Today is the birthday of John Taylor (March 13, 1790-September 13, 1863). He was born in England, but came to American with his family when he was just three years old, settling eventually in Albany, New York. He initially went into the candle-making business with his father, but in 1822 switched to brewing and opened the Lancelot Fiddler Brewery, renaming the John Taylor Brewery a few years later, and adding “and Sons” around 1844, before closing for good in 1905.
Here’s a short biography from the History of the county of Albany, N. Y., published in 1886:
John Taylor, Mayor 1848-49, was born in Durham, England, March 1790 and died in Albany September 31, 1863. He migrated to Brooklyn with his father when a mere infant, and to Albany in 1793. He engaged in the business of a tallow-chandler with his father when he was seventeen years old, and before he was twenty-three he had been burned out four times. Then his fortunes changed. He began to make money about 1813 as an army contractor. In 1822 he became a brewer, and from this business realized an ample fortune. He had branches in Boston and New York later, conducted by his sons. He gave freely of his wealth to the poor, and to all objects that promised to benefit the city. He became a great reader, and accumulated a larger larger and more valuable than any in the city in his time. He gained great popularity and wealth at the same time by a steady course of industry, enterprise, integrity, philanthropy and virtue. Taylor’s Brewery is still occupied  at 133 Broadway.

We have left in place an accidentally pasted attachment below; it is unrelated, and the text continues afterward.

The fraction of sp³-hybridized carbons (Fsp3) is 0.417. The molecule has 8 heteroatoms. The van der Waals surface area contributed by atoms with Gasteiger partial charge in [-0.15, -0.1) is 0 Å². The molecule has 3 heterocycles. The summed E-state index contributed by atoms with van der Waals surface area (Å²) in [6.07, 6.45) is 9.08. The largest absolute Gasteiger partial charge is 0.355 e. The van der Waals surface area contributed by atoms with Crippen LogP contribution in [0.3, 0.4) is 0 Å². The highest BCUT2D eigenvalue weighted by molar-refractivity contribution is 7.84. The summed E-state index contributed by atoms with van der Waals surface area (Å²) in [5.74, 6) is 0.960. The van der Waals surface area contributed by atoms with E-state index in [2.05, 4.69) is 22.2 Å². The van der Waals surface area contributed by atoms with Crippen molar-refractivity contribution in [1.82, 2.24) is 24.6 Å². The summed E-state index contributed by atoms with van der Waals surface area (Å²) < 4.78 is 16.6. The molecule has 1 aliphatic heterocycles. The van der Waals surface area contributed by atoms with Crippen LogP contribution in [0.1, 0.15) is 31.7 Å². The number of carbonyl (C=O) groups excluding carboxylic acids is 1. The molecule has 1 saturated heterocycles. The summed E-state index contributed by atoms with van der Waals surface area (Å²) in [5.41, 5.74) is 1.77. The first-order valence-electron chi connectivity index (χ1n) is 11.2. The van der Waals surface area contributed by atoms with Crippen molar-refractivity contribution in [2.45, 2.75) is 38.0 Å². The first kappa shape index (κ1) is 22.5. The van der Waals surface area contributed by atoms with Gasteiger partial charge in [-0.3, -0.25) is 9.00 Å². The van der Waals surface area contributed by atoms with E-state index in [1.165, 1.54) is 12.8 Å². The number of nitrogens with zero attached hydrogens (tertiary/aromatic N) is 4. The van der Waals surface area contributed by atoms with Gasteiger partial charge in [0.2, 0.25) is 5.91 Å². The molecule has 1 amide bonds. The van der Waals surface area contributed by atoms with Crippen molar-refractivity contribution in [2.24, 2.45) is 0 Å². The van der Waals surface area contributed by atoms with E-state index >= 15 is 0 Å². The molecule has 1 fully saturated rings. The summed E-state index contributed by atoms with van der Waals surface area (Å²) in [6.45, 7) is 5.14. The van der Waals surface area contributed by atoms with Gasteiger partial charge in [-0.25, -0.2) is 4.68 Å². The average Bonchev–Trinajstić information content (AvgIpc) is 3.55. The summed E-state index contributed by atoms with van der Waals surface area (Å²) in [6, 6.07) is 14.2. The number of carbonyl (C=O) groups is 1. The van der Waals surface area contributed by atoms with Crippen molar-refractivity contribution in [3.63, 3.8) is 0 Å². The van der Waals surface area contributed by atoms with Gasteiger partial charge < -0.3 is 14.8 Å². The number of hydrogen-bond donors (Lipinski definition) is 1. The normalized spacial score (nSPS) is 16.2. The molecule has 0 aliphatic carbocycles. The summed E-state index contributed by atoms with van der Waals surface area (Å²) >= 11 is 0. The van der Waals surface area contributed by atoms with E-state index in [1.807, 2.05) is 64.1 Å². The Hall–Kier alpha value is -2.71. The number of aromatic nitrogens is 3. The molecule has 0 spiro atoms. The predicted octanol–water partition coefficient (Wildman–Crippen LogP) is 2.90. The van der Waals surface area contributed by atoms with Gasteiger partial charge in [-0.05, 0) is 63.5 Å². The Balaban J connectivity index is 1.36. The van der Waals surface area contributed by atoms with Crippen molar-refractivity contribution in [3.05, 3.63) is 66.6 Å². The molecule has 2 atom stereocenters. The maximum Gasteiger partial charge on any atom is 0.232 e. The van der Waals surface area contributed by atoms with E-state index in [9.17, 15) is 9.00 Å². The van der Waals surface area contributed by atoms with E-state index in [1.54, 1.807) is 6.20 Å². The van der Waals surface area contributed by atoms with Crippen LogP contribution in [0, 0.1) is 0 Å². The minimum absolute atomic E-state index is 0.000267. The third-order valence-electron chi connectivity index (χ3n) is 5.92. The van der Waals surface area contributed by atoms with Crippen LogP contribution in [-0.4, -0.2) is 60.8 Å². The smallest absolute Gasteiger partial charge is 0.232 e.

Albany’s 150 years of Dutch family breweries established the city as a well-known brewing center. At this time, the first advertisements for “Albany Ale” began to appear as a euphemistic term for the best beer—of any kind—brewed in Albany. The completion of the Erie Canal in 1825 and an Albany brewer named John Taylor would soon change that perception.
John Taylor & Sons’ Taylor opened his first brewery in the early 1820s and second larger one in 1831. A savvy businessman, Taylor saw the opportunity to exploit New York’s new water highway. Albany’s access to the Hudson River and position at the terminus of the Erie Canal afforded it a monopoly on the distribution of beer. Raw materials for beer making could be brought east to Albany via the Canal, and Taylor, in-turn could export his beer south, down the Hudson River to the port of New York. From there the beer could shipped anywhere in the world. By the 1850s Taylor had built the largest brewery in the country in Albany, capable of producing 200,000 barrels of beer a year. Taylor began advertising a double X ale, which would become his flagship beer, that he dubbed “Imperial Albany XX Ale.” As the demand for this double X strength ale grew, so did the number of breweries in the city—seventeen by the mid-1860s—almost all of them producing some kind of XX strength Albany Ale. No longer was Albany Ale a euphemism; it had become a specific thing.
And Craig, for Session 56, wrote Thanks to John Taylor – the Original American Big Boy, which goes into more detail.